Ridinger sees Africa
The Ernst von Feder Copy
Ridinger, Johann Elias (Ulm 1698 – Augsburg 1767). Africa. Fight with the Majestic. A male lion has thrown down a white horse with its white rider and buried its teeth into the former’s belly, but is himself attacked with the arrow by an African with headgear, while the lioness, raised in anger, is hit in the chest by a white man’s spear. Once more behind a second African with headgear and an arrow in the raised right. Entangled into the shawl of the fallen hunter the lion baby. Mezzotint. Inscribed: Ioh. Elias Ridinger del. sc. et exc. A. V. / Africa. Africa. as well as quatrain in German-Latin parallel text. 17 × 21 in (43.2 × 53.3 cm).
Ernst von Feder
with his stamp v. FEDER , Lugt 923 , on the back
Thienemann + Schwarz 1133. – Sheet 3 of the extremely rare 4-sheet set of the continents symbolized in hunting scenes complete market copies provable here only with the copy of the Silesian Ridinger Collection at Boerner XXXIX (1885, nos. 1979-1892), presumably identical with the one of the Reich auf Biehla Collection (1894, no. 218, “Of greatest rareness”) and the one in the 93rd Tenner sale (1972, no. 4335).
As a whole just as in individual sheets therefore it was already missing in Coppenrath’s comprehensive stock (1889/90) , in Helbing’s mammoth offer of 1900 (cat. XXXIV), the Schwerdt Collection (1928/35) , Rosenthal’s Ridinger offer of 1940 (list 126, “Etchings and Mezzotints”), while the sales Schöller (1921, only “with tiny margin”) + Counts Faber-Castell (1958, “mounted”) could only present Asia and America resp., while Europe was traded here in 1980 (“lower margin trimmed to platemark”) into a Palatinate collection. Now then
as first-time chance – Africa !
“ Africa uses to preserve grim lion’s kind alike, / So is likewise wild the mind of the moors in the land; / Half naked they rush against the beasts, / But also horse and man often bite the sand in doing so. ”
Margins all around 1.6 (above) to 2.5 cm wide complement the copy of practically marvelous, only partially unessentially rubbed print quality of absolutely perfect chiaroscuro as that worth mentioning for the old mezzotints and what makes them that precious. As already in 1675 the expert von Sandrart numbered “clean prints” of the velvety mezzotint manner at only c. “50 or 60” (!). “Soon after (the picture) grinds off for it does not go deep into the copper.” Correspondingly Thienemann in 1856 :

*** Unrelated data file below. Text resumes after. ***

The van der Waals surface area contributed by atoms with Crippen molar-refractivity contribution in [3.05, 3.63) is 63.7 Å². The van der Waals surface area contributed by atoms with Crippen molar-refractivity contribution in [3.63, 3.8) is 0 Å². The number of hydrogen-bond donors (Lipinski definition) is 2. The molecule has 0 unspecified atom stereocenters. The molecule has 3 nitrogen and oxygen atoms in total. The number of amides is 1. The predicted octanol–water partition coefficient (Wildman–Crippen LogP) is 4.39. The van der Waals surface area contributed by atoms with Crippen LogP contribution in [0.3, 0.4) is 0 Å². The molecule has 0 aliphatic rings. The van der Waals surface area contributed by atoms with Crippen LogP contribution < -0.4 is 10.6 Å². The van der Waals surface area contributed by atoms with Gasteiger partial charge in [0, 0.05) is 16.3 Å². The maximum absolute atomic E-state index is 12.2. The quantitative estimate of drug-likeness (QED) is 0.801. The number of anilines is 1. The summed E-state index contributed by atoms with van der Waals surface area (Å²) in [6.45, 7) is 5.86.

“ The mezzotints are almost not to be acquired on the market anymore …
and the by far largest part (of them) …
(I have) only found (in the printroom) at Dresden. ”
Smoothed centerfold as usual. Acid-freely settled (most) minimal tears in the white margin below (2) and left. The margin itself evenly weakly browned. Little thin paper spot in the nostrils of the left margin horse.
The collection of the legal scholar von Feder
Wertheim/Main 1824 – Karlsruhe 1904
( “très bon” ) distinguished itself by both connoisseurship and beside paintings and the library its priorities prints + drawings. Highlights among the latter “ses beaux dessins de Dürer … Lippmann … nos 432-438”, adequately among the former dedicated to the 15th to 18th centuries, however,
“ très rares premières gravures en manière noire ”
with cimelia by its inventor Ludwig von Siegen (1648), a lieutenant colonel, and his pupil baron Th. C. von Fürstenberg, canon of Mayence and Speyer.
Offer no. 14,802 | EUR 1470. | export price EUR 1397. (c. US$ 1689.) + shipping
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(Herr U. W., 22. + 24. März 2010)